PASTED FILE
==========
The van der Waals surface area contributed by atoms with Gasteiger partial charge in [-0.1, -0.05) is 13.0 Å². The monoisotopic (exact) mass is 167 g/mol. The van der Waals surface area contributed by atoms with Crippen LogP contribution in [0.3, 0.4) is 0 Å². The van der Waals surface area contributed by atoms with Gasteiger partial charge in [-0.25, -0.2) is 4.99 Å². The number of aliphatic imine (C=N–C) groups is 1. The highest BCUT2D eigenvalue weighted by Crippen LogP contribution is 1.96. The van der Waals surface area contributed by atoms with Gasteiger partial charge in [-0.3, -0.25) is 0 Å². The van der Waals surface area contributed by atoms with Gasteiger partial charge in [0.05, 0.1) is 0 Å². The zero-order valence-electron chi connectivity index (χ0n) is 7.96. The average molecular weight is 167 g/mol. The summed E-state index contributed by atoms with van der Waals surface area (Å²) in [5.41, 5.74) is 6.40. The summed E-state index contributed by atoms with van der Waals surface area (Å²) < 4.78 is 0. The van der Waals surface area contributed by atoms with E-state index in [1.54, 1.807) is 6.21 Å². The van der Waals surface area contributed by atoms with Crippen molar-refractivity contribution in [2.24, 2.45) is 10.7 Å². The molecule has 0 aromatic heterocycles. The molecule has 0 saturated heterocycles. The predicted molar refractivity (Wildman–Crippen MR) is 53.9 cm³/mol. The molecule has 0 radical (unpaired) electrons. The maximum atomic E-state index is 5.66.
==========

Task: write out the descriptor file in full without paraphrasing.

The van der Waals surface area contributed by atoms with Gasteiger partial charge in [-0.1, -0.05) is 13.0 Å². The monoisotopic (exact) mass is 167 g/mol. The van der Waals surface area contributed by atoms with Crippen LogP contribution in [0.3, 0.4) is 0 Å². The van der Waals surface area contributed by atoms with Gasteiger partial charge in [-0.25, -0.2) is 4.99 Å². The number of aliphatic imine (C=N–C) groups is 1. The highest BCUT2D eigenvalue weighted by Crippen LogP contribution is 1.96. The van der Waals surface area contributed by atoms with Gasteiger partial charge in [-0.3, -0.25) is 0 Å². The van der Waals surface area contributed by atoms with Gasteiger partial charge in [0.05, 0.1) is 0 Å². The zero-order valence-electron chi connectivity index (χ0n) is 7.96. The average molecular weight is 167 g/mol. The summed E-state index contributed by atoms with van der Waals surface area (Å²) in [5.41, 5.74) is 6.40. The summed E-state index contributed by atoms with van der Waals surface area (Å²) < 4.78 is 0. The van der Waals surface area contributed by atoms with E-state index in [1.54, 1.807) is 6.21 Å². The van der Waals surface area contributed by atoms with Crippen molar-refractivity contribution in [2.24, 2.45) is 10.7 Å². The molecule has 0 aromatic heterocycles. The molecule has 0 saturated heterocycles. The predicted molar refractivity (Wildman–Crippen MR) is 53.9 cm³/mol. The molecule has 0 radical (unpaired) electrons. The maximum atomic E-state index is 5.66.